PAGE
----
My conclusion is that there has been a modest but clear decline in Perry’s support since the first debate. Whether you believe that or not depends on how you view the dynamics of polling. Accounting for short term change, as I do, clarifies the rising support for Perry before September 1 followed by an equal decline since then. If you prefer to treat the earlier polls as static and homogeneous, and likewise those after debates began, then you will agree with Silver’s conclusion that Perry is as popular with GOP voters now as he was before the debates began.

Horse races take at least two horses, so before ending let’s see Romney’s performance over the same period:

It is clear Romney has also enjoyed some dynamics, falling over 5 points but recently reversing that decline. From his low of 17.8% he has now climbed to 22.6%. During some of that time Perry’s rise was outpacing Romney’s but as of polling through September 19, the gap between Perry and Romney has closed to about 4.5 points. Perry remains the front runner.

At the end of my original post on this I suggested that the continued media focus on Gov. Perry’s debate troubles has helped mask continuing potential trouble for Gov. Romney. One reason Perry zoomed up so rapidly is that a sizable share of GOP primary voters are not satisfied with Romney and were happy to embrace a strongly conservative alternative. Perry’s problems don’t mean that lack of enthusiasm for Romney has changed. My analysis here still shows Perry in the lead and if no other strongly conservative candidate enters the race this may well remain the horse race of the year. Romney has yet to demonstrate he can win over those who were reluctant to support him four years ago even when paired against a candidate having some trouble adjusting to presidential debates.

Perry’s Lead Over Romney Falls After Debates

After two debates Texas Governor Rick Perry’s lead over Mitt Romney for the GOP nomination has fallen by a bit over 5 points. When Perry entered the race he enjoyed an immediate 15 point net bounce in his polling versus Romney. That moved Perry from 5 points behind Romney to 10 points ahead. This lead remained steady across nine polls prior to the GOP debate on September 7 at the Reagan Library sponsored by NBC and Politico. Following that debate there may have been a slight decline in Perry’s lead, but following the September 12 CNN/Tea Party Express debate in Florida, that lead clearly declined to slightly under 5 percent. That amounts to giving up 1/3 of the sharp gain after Perry entered the race, but still leaves Perry ahead of Romney and in a considerably better position than before he entered the race. After Thursday night’s third debate we will look for new polls to say if this decline continues or not.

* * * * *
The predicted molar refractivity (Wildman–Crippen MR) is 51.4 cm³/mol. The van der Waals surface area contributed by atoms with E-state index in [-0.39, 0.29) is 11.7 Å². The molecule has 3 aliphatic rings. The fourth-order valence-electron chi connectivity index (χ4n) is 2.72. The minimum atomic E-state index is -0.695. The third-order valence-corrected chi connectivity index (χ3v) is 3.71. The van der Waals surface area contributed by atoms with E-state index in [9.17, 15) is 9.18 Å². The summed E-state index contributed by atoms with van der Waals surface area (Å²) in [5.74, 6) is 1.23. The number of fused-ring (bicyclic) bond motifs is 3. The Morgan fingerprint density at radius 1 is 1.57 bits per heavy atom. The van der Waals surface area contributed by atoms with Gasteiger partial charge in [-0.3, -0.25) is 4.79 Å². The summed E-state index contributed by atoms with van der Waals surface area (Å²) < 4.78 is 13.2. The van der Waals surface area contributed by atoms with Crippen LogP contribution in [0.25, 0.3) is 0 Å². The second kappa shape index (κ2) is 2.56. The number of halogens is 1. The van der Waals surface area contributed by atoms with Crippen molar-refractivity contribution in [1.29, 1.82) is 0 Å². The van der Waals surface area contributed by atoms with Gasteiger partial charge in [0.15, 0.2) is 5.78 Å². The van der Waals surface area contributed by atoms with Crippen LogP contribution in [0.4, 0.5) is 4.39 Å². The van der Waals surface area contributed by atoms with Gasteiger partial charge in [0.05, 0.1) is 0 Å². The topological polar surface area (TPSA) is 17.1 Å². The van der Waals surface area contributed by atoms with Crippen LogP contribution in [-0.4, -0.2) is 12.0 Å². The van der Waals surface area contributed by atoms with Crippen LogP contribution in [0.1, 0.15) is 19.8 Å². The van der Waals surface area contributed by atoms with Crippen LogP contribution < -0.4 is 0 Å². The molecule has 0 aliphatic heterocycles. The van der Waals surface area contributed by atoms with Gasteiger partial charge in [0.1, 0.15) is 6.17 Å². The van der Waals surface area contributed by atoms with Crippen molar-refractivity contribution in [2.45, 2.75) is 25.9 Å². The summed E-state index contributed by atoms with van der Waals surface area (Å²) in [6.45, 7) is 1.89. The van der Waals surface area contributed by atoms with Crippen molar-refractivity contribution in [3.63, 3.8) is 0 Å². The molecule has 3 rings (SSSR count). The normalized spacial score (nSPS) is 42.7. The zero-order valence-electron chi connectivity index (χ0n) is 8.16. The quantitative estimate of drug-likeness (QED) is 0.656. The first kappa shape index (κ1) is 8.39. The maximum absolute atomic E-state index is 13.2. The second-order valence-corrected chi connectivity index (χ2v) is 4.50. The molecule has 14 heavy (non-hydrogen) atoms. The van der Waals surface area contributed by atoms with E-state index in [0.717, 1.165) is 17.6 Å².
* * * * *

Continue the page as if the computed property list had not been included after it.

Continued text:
The New York Times’ Nate Silver notes the decline (previously quite apparent here.) Silver however seems unsure of the evidence, saying “Whether Mitt Romney has gained ground on Rick Perry in the Republican primary race is questionable.” I’m unclear what is questionable about it. These are all national polls of GOP primary voters and there are 9 polls after Perry entered and before the first debate, and 7 polls after the 9/7 debate. While more polls are always desirable this is a pretty solid set of polls.

Initial media reaction to Thursday night’s debate suggests Perry again turned in a less than winning performance. So far, those negative media reactions appear to have also been the reaction of GOP voters. What remains to be seen is if the GOP’s somewhat reluctant embrace of Romney will ultimately help Perry, as Republican voters focus on a Perry-or-Romney choice. Romney had considerable trouble in 2007 and 2008 in winning over high church attendance GOP voters. Perry’s initial jump in support strongly suggests that GOP voters were not ready to embrace Romney prior to Perry’s entry. The uncertainty I think that remains is whether the problems elites see with Perry’s performance will overcome the reluctance of many GOP voters to accept Romney as the party nominee.

At the moment the focus on Perry’s claims in his book and on the campaign trail have helped divert a critique of Romney’s past weaknesses that haunted him in 2007-08. Ironically, Perry may be running interference for the criticism Romney might otherwise be suffering. And so far, there is no other credible GOP alternative.